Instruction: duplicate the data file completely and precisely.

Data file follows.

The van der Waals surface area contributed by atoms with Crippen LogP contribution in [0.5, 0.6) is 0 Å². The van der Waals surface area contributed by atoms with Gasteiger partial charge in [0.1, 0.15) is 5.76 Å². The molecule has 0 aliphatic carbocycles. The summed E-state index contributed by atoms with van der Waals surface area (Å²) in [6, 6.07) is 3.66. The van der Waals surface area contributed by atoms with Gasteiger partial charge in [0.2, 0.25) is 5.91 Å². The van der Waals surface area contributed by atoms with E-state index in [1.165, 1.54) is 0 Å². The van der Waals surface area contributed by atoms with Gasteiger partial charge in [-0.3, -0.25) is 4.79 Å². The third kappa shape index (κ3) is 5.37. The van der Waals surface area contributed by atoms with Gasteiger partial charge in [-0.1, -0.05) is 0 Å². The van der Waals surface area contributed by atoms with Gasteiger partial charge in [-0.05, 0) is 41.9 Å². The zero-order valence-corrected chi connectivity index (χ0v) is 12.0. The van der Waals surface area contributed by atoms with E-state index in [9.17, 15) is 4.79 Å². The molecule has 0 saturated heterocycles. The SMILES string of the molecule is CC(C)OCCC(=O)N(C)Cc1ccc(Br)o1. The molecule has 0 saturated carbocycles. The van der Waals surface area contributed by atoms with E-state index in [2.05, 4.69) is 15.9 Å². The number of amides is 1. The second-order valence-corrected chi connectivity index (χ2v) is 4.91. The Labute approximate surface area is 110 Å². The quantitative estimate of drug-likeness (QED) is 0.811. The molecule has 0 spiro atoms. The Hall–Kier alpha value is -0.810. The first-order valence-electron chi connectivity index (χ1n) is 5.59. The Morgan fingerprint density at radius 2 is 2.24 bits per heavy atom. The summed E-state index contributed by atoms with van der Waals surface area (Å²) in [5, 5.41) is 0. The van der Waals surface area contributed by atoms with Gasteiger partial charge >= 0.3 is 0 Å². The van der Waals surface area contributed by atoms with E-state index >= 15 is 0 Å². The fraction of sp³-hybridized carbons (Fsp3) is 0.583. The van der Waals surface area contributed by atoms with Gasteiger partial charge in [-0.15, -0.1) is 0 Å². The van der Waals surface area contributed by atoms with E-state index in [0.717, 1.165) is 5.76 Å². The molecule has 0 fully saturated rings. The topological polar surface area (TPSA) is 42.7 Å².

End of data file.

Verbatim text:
The van der Waals surface area contributed by atoms with Crippen LogP contribution in [0.5, 0.6) is 0 Å². The van der Waals surface area contributed by atoms with Gasteiger partial charge in [0.1, 0.15) is 5.76 Å². The molecule has 0 aliphatic carbocycles. The summed E-state index contributed by atoms with van der Waals surface area (Å²) in [6, 6.07) is 3.66. The van der Waals surface area contributed by atoms with Gasteiger partial charge in [0.2, 0.25) is 5.91 Å². The van der Waals surface area contributed by atoms with E-state index in [1.165, 1.54) is 0 Å². The van der Waals surface area contributed by atoms with Gasteiger partial charge in [-0.3, -0.25) is 4.79 Å². The third kappa shape index (κ3) is 5.37. The van der Waals surface area contributed by atoms with Gasteiger partial charge in [-0.1, -0.05) is 0 Å². The van der Waals surface area contributed by atoms with Gasteiger partial charge in [-0.05, 0) is 41.9 Å². The zero-order valence-corrected chi connectivity index (χ0v) is 12.0. The van der Waals surface area contributed by atoms with E-state index in [9.17, 15) is 4.79 Å². The molecule has 0 saturated heterocycles. The SMILES string of the molecule is CC(C)OCCC(=O)N(C)Cc1ccc(Br)o1. The molecule has 0 saturated carbocycles. The van der Waals surface area contributed by atoms with E-state index in [2.05, 4.69) is 15.9 Å². The number of amides is 1. The second-order valence-corrected chi connectivity index (χ2v) is 4.91. The Labute approximate surface area is 110 Å². The quantitative estimate of drug-likeness (QED) is 0.811. The molecule has 0 spiro atoms. The Hall–Kier alpha value is -0.810. The first-order valence-electron chi connectivity index (χ1n) is 5.59. The Morgan fingerprint density at radius 2 is 2.24 bits per heavy atom. The summed E-state index contributed by atoms with van der Waals surface area (Å²) in [5, 5.41) is 0. The van der Waals surface area contributed by atoms with Gasteiger partial charge >= 0.3 is 0 Å². The van der Waals surface area contributed by atoms with E-state index >= 15 is 0 Å². The fraction of sp³-hybridized carbons (Fsp3) is 0.583. The van der Waals surface area contributed by atoms with Gasteiger partial charge in [-0.15, -0.1) is 0 Å². The van der Waals surface area contributed by atoms with E-state index in [0.717, 1.165) is 5.76 Å². The molecule has 0 fully saturated rings. The topological polar surface area (TPSA) is 42.7 Å².